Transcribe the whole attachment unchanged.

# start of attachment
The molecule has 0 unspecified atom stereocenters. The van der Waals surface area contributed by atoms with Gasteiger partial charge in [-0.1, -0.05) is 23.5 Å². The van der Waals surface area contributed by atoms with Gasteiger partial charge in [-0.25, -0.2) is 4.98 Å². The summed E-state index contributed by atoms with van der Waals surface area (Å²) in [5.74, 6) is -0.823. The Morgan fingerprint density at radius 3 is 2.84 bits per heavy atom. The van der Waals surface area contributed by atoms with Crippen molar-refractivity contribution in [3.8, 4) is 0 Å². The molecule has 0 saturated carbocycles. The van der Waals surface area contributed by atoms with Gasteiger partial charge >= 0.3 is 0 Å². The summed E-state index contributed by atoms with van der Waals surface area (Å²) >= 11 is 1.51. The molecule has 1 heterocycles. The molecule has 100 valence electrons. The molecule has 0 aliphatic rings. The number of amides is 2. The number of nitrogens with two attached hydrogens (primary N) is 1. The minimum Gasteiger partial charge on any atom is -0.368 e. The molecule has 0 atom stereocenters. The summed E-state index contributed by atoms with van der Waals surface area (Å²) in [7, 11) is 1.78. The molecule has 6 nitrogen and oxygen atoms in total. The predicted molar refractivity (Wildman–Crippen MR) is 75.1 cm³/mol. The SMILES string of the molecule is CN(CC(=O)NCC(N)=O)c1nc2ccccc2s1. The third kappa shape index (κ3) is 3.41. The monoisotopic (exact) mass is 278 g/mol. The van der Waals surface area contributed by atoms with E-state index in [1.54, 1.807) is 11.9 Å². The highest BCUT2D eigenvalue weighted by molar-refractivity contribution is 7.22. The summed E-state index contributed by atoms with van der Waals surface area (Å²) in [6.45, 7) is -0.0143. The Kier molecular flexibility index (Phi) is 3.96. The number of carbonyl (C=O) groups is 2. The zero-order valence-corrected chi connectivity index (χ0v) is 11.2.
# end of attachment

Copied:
The molecule has 0 unspecified atom stereocenters. The van der Waals surface area contributed by atoms with Gasteiger partial charge in [-0.1, -0.05) is 23.5 Å². The van der Waals surface area contributed by atoms with Gasteiger partial charge in [-0.25, -0.2) is 4.98 Å². The summed E-state index contributed by atoms with van der Waals surface area (Å²) in [5.74, 6) is -0.823. The Morgan fingerprint density at radius 3 is 2.84 bits per heavy atom. The van der Waals surface area contributed by atoms with Crippen molar-refractivity contribution in [3.8, 4) is 0 Å². The molecule has 0 saturated carbocycles. The van der Waals surface area contributed by atoms with Gasteiger partial charge >= 0.3 is 0 Å². The summed E-state index contributed by atoms with van der Waals surface area (Å²) >= 11 is 1.51. The molecule has 1 heterocycles. The molecule has 100 valence electrons. The molecule has 0 aliphatic rings. The number of amides is 2. The number of nitrogens with two attached hydrogens (primary N) is 1. The minimum Gasteiger partial charge on any atom is -0.368 e. The molecule has 0 atom stereocenters. The summed E-state index contributed by atoms with van der Waals surface area (Å²) in [7, 11) is 1.78. The molecule has 6 nitrogen and oxygen atoms in total. The predicted molar refractivity (Wildman–Crippen MR) is 75.1 cm³/mol. The SMILES string of the molecule is CN(CC(=O)NCC(N)=O)c1nc2ccccc2s1. The third kappa shape index (κ3) is 3.41. The monoisotopic (exact) mass is 278 g/mol. The van der Waals surface area contributed by atoms with E-state index in [1.54, 1.807) is 11.9 Å². The highest BCUT2D eigenvalue weighted by molar-refractivity contribution is 7.22. The summed E-state index contributed by atoms with van der Waals surface area (Å²) in [6.45, 7) is -0.0143. The Kier molecular flexibility index (Phi) is 3.96. The number of carbonyl (C=O) groups is 2. The zero-order valence-corrected chi connectivity index (χ0v) is 11.2.